Are you sick of everybody being so damn politically correct?
Why do people get so easily offended? And who has time for that? Donald Trump sure as hell doesn’t. At the first GOP debate in August, Trump boldly stated, “The big problem this country has is being politically correct. I don’t have time for political correctness.”
Transgender vs. transvestite. Cognitively disabled vs. retarded. All lives matter vs. black lives matter. God vs. Allah. Who really cares — and why?
Dr. Meghan Ashlin Rich, associate professor of sociology at The University of Scranton, and comedian Scott Bruce, from Drums, weighed in on the topic. So did Vicki Willing, a mom from Kingston, and Jenni Dougherty, a Penn State student from Olyphant. They attempted to answer the question: Is today’s generation more mindful of appropriateness or has society’s fragility amplified between generations?
STARTING THE CONVERSATION
In June, Jerry Seinfeld slammed the political correctness of today’s generation in an interview with ESPN Radio’s “The Herd with Colin Cowherd.” The comedian’s interview sparked a cultural debate about political correctness that seems to be pointing fingers at millennials for benightedly affecting the logic of what’s offensive.
“I don’t play colleges but I hear a lot of people tell me, ‘Don’t go near colleges, they’re so PC,’ Seinfeld said on the show. He went on to give an example condemning the over-sensitivity of young people. “My daughter’s 14. My wife says to her, ‘Well, you know, in the next couple of years, I think maybe you’re going to want to hang around the city more on the weekends so you can see boys.’ You know, my daughter says, ‘That’s sexist.’ They just want to use these words. ‘That’s racist. That’s sexist. That’s prejudice.’ They don’t even know what they’re talking about.”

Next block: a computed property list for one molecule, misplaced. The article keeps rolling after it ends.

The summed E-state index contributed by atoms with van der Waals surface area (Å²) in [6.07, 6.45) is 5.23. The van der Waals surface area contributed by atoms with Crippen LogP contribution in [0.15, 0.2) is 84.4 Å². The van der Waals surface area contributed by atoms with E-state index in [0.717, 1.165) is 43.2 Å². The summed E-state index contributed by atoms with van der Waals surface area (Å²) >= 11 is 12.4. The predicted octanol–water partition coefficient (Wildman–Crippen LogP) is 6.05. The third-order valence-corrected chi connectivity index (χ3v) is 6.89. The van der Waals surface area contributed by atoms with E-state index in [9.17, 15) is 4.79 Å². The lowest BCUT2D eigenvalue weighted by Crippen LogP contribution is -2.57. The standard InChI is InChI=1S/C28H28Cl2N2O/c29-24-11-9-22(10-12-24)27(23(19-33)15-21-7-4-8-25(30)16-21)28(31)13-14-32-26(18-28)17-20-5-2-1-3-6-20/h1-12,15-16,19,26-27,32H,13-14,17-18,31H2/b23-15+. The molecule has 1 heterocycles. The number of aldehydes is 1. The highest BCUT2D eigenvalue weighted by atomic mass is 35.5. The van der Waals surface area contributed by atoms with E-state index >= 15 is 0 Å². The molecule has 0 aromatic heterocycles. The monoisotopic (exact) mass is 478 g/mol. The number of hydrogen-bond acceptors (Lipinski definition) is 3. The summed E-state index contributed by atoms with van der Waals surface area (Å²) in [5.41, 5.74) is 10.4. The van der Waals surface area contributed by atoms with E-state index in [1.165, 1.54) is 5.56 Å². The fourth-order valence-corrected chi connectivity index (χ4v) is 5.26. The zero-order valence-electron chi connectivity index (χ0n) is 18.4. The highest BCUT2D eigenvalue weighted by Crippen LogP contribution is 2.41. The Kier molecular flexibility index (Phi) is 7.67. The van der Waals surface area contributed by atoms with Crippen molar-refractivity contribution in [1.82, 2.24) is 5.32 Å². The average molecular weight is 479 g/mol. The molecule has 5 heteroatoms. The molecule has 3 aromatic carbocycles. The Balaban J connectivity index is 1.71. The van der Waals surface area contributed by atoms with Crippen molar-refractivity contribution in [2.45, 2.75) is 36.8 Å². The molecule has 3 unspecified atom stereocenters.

On the home-front, Willing agrees with Seinfeld. She feels the millennial generation has taken the political correctness canon of prompting more diverse perspectives too far, holding protective parents like herself responsible. She admits she was over-protective when raising her children, Luke, 22, and Amber, 20.
“Today’s generation needs more protection,” Willing said. “They didn’t grow up being able to walk down the street or ride their bikes across town with their friends or go to the park without their parents. They know the world is dangerous and that their parents will do anything to protect them from being hurt — physically and emotionally.”
Dougherty said today’s generation is more sensitive and says defending them allows for further education on what’s right and what’s wrong.
“It’s not that we’re necessarily more sensitive with our feelings, but we’re more sensitive to issues of race or gender identity or religion,” Dougherty said. “We know what buttons shouldn’t be pushed. We just know better and are more educated about different views and different people than we were in the past.”
Dougherty said being more cautiously sensitive is a change from the ignorance of our parents’ and grandparents’ generations. And change in itself poses a threat to people.
Rich works with millennials on a daily basis in her classroom. She said today’s generation is noticeably more sensitive than the Gen X-ers she grew up with in the 1980s and ’90s. Those sensitive students have compelled many colleges and universities to demand professors supply students with trigger warnings, she said.